I guess I’ve got some more cooking to do…


**check out The Funnelogy Channel for more posts celebrating Culinary Travel Week

Tea-Induced Time Travel

When I sat down to write this, I had a cup of tea next to me. When I sat down to finish it, I had another, and a third will keep me company as I edit the photos. Tea is my ritual, my companion, my main source of caffeine; for some reason, though my body has opted to reject coffee, it has fully embraced the concept of gnarly-looking fermented leaves soaked in water.

By day five of our trip I knew how tea grew and was harvested, but I did not yet know how it was transformed into something I could drink. So, after our very filling lunch of idli and chutney, we stopped by the Dambatenne Tea Factory, built 125 years ago by Sir Thomas Lipton and still in operation. Factories like this are scattered all across Hill Country, though some now sit empty, their windows cracked and grounds disheveled.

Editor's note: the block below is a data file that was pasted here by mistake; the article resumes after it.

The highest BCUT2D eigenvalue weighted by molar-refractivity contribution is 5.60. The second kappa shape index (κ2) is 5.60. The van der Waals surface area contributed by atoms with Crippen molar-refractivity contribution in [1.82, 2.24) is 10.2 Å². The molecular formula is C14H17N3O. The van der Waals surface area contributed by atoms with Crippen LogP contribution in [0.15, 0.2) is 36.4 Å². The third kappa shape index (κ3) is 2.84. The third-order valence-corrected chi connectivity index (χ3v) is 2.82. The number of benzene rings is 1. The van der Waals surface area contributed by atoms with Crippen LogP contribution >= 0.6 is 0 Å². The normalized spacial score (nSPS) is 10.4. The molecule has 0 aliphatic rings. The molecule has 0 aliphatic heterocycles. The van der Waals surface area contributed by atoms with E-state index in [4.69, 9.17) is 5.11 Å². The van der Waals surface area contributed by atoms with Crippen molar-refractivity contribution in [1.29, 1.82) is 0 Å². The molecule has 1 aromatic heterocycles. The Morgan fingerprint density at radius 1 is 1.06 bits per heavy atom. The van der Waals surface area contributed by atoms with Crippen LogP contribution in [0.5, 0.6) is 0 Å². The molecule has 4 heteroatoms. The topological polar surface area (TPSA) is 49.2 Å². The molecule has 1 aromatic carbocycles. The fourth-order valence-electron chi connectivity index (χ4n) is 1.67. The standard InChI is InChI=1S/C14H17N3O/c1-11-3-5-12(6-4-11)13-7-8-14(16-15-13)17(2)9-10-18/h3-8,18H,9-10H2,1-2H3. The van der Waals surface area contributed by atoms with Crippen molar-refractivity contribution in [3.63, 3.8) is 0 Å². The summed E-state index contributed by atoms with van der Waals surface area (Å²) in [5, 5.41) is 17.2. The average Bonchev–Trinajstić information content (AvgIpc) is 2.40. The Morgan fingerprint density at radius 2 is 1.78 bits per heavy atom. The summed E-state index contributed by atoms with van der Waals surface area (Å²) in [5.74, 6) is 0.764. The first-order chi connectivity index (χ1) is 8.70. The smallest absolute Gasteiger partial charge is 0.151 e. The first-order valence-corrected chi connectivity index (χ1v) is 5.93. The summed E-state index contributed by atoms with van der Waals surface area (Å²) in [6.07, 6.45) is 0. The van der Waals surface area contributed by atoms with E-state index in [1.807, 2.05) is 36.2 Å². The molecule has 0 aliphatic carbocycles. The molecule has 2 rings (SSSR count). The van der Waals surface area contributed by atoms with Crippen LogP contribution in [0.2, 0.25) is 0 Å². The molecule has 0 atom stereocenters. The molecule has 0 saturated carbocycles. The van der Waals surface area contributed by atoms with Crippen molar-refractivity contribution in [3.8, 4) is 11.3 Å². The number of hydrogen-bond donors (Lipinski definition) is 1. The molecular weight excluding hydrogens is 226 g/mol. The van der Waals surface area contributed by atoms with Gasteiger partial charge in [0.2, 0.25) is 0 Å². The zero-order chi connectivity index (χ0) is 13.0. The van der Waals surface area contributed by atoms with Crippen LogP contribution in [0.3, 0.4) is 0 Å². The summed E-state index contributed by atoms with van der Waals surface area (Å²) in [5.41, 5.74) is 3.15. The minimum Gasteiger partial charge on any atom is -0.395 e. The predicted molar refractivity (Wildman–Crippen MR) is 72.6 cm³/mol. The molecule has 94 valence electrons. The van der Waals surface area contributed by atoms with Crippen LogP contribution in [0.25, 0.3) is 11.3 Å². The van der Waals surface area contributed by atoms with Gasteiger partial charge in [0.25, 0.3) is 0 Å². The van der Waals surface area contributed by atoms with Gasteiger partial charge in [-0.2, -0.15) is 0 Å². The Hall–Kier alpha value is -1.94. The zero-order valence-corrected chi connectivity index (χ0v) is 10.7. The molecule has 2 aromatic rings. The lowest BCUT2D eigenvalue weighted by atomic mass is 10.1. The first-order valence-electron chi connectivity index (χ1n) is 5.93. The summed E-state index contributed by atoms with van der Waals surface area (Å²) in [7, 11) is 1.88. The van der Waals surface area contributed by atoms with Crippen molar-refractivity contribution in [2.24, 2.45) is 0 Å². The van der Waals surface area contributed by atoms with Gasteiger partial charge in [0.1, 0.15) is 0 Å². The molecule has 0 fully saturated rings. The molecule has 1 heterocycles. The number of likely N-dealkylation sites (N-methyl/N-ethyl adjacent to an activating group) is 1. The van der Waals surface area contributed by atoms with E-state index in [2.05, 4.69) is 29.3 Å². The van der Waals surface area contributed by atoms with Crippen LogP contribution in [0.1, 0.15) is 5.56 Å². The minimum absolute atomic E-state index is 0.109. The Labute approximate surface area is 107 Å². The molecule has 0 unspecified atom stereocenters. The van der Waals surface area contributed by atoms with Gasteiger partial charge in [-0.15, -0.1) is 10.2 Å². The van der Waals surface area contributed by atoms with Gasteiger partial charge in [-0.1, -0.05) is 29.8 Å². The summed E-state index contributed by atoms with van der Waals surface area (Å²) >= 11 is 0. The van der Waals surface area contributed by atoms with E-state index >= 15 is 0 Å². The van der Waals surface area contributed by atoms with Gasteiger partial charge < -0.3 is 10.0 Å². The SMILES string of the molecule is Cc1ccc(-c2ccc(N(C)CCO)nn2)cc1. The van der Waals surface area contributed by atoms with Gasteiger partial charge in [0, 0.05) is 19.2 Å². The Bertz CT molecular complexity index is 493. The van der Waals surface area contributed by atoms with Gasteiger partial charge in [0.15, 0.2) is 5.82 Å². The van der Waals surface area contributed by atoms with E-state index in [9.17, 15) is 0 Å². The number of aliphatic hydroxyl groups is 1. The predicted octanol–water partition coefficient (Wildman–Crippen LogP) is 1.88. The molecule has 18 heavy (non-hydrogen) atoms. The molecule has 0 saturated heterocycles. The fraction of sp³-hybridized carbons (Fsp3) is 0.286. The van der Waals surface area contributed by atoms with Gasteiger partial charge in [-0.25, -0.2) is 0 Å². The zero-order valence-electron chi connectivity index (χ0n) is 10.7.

This tour was one of the most surreal experiences of my trip, and it pains me we weren’t allowed to film or photograph inside. I’ve found a few images online that help, and I guess I will be forced to use my words…….

This was the closest I’ve come to time travel. Visually speaking, these factories haven’t changed much since they were built; they’re tall, box-like structures with ornamental hedgerows out front, each declaring, “I am a Product of The English Industrial Revolution.”

Inside the lobby (where we were allowed to photograph), prints of colonial-era propaganda hung on the walls. They were mainly idealized images of tea planters (the name given to British and Scottish plantation managers), with a few hyper-sexualized drawings of Sri Lankan women.